U.S. AIR FORCE ACADEMY, Colo. — “These things we do that others may live.”
For members of the rescue community these words are more than a simple saying. It’s an oath; that no matter the danger they are placed in, if there is an opportunity to save lives, they will never hesitate to carry out their rescue mission.
Nearly 10 years ago, Capt. David Wisniewski, a former 66th Rescue Squadron HH-60 Pave Hawk pilot, exited the U.S. Air Force Academy with the goal of joining the rescue community and upholding the oath that so many others cherish.
While attempting to save lives during a casualty evacuation operation in southeastern Afghanistan June 9, 2010, Wisniewski and the crew of “Pedro 66” crashed. Five of the seven members of the crew died including Wisniewski.
Members from the 34th Weapons Squadron and 66th Rescue Squadron at Nellis Air Force Base, Nev., attended a ceremony here Sept. 28, remembering Wisniewski’s sacrifice and his devotion to duty.
“David was the best of what the Air Force had to offer,” said Maj. Russell Cook, 34th Weapon Squadron director of operations. “He was the ultimate combat leader and tactician.”
“This is all very special to us,” said Chet Wisniewski, the captain’s father. “We view the Air Force community as an extended family, and they opened their arms to us in our time of need. It’s nice to see everyone here dedicating a man that we feel had the potential to make a difference in the lives of others.”
During the ceremony, Airmen from Wisniewski’s former squadron and his parents joined academy cadets, as they unveiled a new memorial dedicated in his honor.
“It was an honor and privilege to be present for the dedication of the memorial to Captain Wisniewski,” said Lt. Col. Cedric Stark, 34th Weapons Squadron commander. “It’s always an honor to remember the heroes of ‘Pedro 66’ who gave their lives for the sake of saving others.”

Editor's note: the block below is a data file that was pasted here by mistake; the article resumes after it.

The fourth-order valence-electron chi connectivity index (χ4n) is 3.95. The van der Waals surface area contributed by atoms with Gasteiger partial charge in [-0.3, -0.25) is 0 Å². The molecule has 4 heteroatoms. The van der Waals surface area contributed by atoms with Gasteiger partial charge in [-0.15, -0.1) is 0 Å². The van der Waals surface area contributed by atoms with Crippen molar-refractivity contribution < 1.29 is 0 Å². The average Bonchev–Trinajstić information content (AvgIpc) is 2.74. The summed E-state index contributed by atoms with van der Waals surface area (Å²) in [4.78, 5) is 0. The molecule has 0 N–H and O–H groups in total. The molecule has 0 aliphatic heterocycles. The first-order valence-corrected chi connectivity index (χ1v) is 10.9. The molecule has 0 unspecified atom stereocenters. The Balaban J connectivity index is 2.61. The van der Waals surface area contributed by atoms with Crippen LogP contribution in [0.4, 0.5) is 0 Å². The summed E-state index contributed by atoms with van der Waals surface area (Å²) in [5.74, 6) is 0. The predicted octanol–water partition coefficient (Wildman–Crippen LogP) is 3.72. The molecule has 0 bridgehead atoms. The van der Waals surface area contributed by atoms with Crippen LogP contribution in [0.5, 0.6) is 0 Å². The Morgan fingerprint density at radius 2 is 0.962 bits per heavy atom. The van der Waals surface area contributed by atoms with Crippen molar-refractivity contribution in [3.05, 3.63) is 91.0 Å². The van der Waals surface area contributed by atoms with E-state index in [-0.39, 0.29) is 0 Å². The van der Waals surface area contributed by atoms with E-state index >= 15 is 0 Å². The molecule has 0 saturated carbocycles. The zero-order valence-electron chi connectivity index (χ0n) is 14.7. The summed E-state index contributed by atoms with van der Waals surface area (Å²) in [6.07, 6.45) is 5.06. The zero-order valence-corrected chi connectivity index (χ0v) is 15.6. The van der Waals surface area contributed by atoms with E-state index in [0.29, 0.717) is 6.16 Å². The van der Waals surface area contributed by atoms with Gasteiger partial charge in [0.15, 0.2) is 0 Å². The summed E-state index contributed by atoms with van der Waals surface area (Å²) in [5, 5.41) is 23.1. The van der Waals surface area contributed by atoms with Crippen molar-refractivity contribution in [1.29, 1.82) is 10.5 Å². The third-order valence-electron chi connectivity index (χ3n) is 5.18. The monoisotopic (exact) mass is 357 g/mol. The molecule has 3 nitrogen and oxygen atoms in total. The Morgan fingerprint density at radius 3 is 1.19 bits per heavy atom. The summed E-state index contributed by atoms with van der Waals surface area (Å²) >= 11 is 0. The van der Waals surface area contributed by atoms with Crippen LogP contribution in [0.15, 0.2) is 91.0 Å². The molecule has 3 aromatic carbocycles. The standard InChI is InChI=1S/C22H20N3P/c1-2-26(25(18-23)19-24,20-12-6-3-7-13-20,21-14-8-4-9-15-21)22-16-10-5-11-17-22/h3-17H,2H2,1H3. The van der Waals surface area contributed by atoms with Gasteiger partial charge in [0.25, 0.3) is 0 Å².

David’s father also thanked the crowd before adding an American flag to the memorial. He explained that the flag was always in David’s pocket during his son’s countless evacuation missions.
“My son was a true patriot, who loved his country and his fellow Airmen,” Wisniewski said.
He later went on to say the flag was one of the items found in David’s pocket following the crash which would eventually claim his son’s life.
“I am honored to include in this memorial one of the things my son held most dear to his heart,” he added.
The memorial also consisted of several pictures and items chronicling his life and service in the Air Force. The memorial will become a permanent fixture at Cadet Squadron 26, Wisniewski’s cadet squadron during his time at the Academy.
More than 3,000 service members deployed to Southwest Asia have given their lives in defense of the region. Without rescue Airmen like Wisniewski and their devotion to service, it’s possible that number could have doubled.
“David died doing what he loved to do; save lives,” Wisniewski said. “He never thought twice about going into impossible situations so that others may live.”
Editor’s Note: Senior Airman Michael Charles, 99th Air Base Wing Public Affairs contributed to the writing of this article.